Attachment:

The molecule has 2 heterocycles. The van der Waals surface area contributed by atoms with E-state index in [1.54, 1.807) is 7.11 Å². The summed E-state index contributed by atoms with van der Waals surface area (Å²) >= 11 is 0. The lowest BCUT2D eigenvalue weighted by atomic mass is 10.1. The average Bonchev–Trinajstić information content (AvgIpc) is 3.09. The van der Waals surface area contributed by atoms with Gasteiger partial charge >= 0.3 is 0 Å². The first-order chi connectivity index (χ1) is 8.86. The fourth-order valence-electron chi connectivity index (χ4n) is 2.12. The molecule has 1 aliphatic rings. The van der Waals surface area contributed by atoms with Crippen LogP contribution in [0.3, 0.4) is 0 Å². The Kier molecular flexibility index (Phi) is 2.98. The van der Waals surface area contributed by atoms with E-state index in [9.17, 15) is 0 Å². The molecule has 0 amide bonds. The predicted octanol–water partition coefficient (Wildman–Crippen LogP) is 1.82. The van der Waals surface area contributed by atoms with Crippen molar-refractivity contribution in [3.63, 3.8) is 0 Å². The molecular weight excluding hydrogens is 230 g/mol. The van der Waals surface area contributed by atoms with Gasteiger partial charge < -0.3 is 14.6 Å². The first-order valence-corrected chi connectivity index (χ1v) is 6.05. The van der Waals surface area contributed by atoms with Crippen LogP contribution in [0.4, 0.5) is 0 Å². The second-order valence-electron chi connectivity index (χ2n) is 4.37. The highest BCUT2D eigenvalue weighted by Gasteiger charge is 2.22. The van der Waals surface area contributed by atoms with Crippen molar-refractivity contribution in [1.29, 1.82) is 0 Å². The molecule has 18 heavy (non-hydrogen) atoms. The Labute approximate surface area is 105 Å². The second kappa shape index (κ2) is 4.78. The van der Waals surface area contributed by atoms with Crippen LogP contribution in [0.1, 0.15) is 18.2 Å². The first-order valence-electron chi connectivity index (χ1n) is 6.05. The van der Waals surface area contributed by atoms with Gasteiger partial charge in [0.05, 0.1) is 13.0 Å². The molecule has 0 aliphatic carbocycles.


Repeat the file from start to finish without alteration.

The molecule has 2 heterocycles. The van der Waals surface area contributed by atoms with E-state index in [1.54, 1.807) is 7.11 Å². The summed E-state index contributed by atoms with van der Waals surface area (Å²) >= 11 is 0. The lowest BCUT2D eigenvalue weighted by atomic mass is 10.1. The average Bonchev–Trinajstić information content (AvgIpc) is 3.09. The van der Waals surface area contributed by atoms with Gasteiger partial charge >= 0.3 is 0 Å². The first-order chi connectivity index (χ1) is 8.86. The fourth-order valence-electron chi connectivity index (χ4n) is 2.12. The molecule has 1 aliphatic rings. The van der Waals surface area contributed by atoms with Crippen LogP contribution in [0.3, 0.4) is 0 Å². The Kier molecular flexibility index (Phi) is 2.98. The van der Waals surface area contributed by atoms with E-state index in [9.17, 15) is 0 Å². The molecule has 0 amide bonds. The predicted octanol–water partition coefficient (Wildman–Crippen LogP) is 1.82. The van der Waals surface area contributed by atoms with Crippen molar-refractivity contribution in [3.63, 3.8) is 0 Å². The molecular weight excluding hydrogens is 230 g/mol. The van der Waals surface area contributed by atoms with Gasteiger partial charge < -0.3 is 14.6 Å². The first-order valence-corrected chi connectivity index (χ1v) is 6.05. The van der Waals surface area contributed by atoms with Crippen LogP contribution in [0.4, 0.5) is 0 Å². The second-order valence-electron chi connectivity index (χ2n) is 4.37. The highest BCUT2D eigenvalue weighted by Gasteiger charge is 2.22. The van der Waals surface area contributed by atoms with Crippen molar-refractivity contribution in [1.29, 1.82) is 0 Å². The molecule has 18 heavy (non-hydrogen) atoms. The Labute approximate surface area is 105 Å². The second kappa shape index (κ2) is 4.78. The van der Waals surface area contributed by atoms with Crippen LogP contribution in [0.1, 0.15) is 18.2 Å². The first-order valence-electron chi connectivity index (χ1n) is 6.05. The van der Waals surface area contributed by atoms with Gasteiger partial charge in [0.05, 0.1) is 13.0 Å². The molecule has 0 aliphatic carbocycles.